High inmigration, low native born states tend to be high in natural amenities (read: mountains) or recent boom states in the west - many of which may have capitalized on the exodus from California. Note that North and South Carolina, Georgia, and Tennessee have similar numbers.
Most interesting is the grouping towards the upper right: states with both above average number of those born in state and positive or near positive migration. Could this signal a return of the diaspora to states like Texas, Kentucky, Alabama, Utah, or even Wisconsin and Pennsylvania?
I should add that the New Geography blogger looked at net domestic migration rate and geographic immobility. The scatter plot is a little misleading, like my original post on the subject. A more robust comparison would look at out-migration rates and in-migration rates relative to geographic immobility. On the balance, the state may be losing people. But is that the result of waning in-migration or growing out-migration?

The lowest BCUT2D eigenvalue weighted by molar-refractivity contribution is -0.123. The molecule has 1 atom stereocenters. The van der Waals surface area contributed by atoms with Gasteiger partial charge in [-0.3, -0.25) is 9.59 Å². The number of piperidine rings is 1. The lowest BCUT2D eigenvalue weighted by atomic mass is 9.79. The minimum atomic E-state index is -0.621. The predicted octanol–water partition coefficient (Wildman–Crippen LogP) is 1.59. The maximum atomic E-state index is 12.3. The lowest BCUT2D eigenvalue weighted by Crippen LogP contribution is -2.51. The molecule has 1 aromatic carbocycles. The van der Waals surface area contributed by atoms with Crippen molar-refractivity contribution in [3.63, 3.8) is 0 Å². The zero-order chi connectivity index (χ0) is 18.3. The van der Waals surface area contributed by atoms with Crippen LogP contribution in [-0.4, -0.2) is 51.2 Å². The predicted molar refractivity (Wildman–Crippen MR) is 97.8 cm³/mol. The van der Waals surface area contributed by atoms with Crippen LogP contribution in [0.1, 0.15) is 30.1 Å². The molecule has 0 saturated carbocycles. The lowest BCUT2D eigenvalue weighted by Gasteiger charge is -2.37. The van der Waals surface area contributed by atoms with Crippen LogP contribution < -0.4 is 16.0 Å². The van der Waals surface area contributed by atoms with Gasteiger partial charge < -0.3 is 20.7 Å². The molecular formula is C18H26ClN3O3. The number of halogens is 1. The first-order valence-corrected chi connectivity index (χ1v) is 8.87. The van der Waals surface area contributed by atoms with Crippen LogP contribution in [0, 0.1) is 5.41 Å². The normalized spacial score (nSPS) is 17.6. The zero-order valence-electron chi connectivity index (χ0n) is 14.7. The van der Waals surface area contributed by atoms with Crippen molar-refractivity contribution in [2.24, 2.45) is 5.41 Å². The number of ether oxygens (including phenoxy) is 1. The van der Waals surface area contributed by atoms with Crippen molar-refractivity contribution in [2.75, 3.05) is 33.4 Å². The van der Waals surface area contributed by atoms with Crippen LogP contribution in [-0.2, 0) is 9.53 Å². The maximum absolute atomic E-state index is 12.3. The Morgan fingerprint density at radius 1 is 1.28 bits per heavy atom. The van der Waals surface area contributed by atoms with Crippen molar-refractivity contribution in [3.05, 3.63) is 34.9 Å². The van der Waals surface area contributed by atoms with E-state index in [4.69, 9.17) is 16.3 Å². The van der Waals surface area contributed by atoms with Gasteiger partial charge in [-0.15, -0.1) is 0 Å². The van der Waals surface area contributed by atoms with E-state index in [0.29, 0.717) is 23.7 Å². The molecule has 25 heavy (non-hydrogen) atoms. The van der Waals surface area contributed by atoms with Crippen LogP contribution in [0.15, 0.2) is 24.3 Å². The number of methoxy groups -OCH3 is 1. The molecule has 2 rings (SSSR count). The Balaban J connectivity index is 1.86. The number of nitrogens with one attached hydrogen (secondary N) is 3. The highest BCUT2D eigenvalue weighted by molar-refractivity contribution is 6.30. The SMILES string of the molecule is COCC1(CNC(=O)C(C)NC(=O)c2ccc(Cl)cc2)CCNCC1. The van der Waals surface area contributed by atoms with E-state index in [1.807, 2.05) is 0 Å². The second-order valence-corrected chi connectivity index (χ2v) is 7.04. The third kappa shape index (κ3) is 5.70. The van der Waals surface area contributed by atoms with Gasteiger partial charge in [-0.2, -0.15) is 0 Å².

Most Rust Belt states suffer from decreasing rates of in-migration. The talent problem is a lack of brain gain, not brain drain. Furthermore, are natural amenities or low taxes the primary attraction benefiting states such as Colorado? I don't think I've seen a libertarian migration analysis that controls for variables such as climate. But that doesn't seem to stop small government advocates from making baseless claims and fueling brain drain hysteria.